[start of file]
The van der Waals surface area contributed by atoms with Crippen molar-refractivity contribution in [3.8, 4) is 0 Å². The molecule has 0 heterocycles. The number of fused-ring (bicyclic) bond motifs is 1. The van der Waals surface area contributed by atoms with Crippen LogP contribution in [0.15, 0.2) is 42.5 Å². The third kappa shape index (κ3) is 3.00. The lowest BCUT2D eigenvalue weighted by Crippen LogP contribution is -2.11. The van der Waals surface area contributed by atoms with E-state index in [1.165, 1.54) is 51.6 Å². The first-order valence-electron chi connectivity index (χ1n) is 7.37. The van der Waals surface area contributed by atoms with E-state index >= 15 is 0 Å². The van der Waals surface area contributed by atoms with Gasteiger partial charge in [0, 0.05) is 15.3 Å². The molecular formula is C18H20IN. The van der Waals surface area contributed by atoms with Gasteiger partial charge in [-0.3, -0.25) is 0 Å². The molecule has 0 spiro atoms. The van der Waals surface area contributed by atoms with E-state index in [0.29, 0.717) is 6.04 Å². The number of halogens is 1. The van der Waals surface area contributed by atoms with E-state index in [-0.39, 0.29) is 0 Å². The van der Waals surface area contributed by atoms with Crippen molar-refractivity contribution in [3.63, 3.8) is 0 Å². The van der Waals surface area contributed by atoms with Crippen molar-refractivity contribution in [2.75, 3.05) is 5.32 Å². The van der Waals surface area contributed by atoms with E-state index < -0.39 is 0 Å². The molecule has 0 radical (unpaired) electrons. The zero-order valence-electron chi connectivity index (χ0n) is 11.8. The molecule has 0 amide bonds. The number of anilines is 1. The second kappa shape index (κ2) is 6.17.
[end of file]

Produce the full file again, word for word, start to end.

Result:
The van der Waals surface area contributed by atoms with Crippen molar-refractivity contribution in [3.8, 4) is 0 Å². The molecule has 0 heterocycles. The number of fused-ring (bicyclic) bond motifs is 1. The van der Waals surface area contributed by atoms with Crippen LogP contribution in [0.15, 0.2) is 42.5 Å². The third kappa shape index (κ3) is 3.00. The lowest BCUT2D eigenvalue weighted by Crippen LogP contribution is -2.11. The van der Waals surface area contributed by atoms with E-state index in [1.165, 1.54) is 51.6 Å². The first-order valence-electron chi connectivity index (χ1n) is 7.37. The van der Waals surface area contributed by atoms with E-state index >= 15 is 0 Å². The van der Waals surface area contributed by atoms with Gasteiger partial charge in [0, 0.05) is 15.3 Å². The molecular formula is C18H20IN. The van der Waals surface area contributed by atoms with Gasteiger partial charge in [-0.3, -0.25) is 0 Å². The molecule has 0 spiro atoms. The van der Waals surface area contributed by atoms with E-state index in [0.29, 0.717) is 6.04 Å². The number of halogens is 1. The van der Waals surface area contributed by atoms with E-state index in [-0.39, 0.29) is 0 Å². The van der Waals surface area contributed by atoms with Crippen molar-refractivity contribution in [3.63, 3.8) is 0 Å². The van der Waals surface area contributed by atoms with Crippen molar-refractivity contribution in [2.75, 3.05) is 5.32 Å². The van der Waals surface area contributed by atoms with E-state index < -0.39 is 0 Å². The molecule has 0 radical (unpaired) electrons. The zero-order valence-electron chi connectivity index (χ0n) is 11.8. The molecule has 0 amide bonds. The number of anilines is 1. The second kappa shape index (κ2) is 6.17.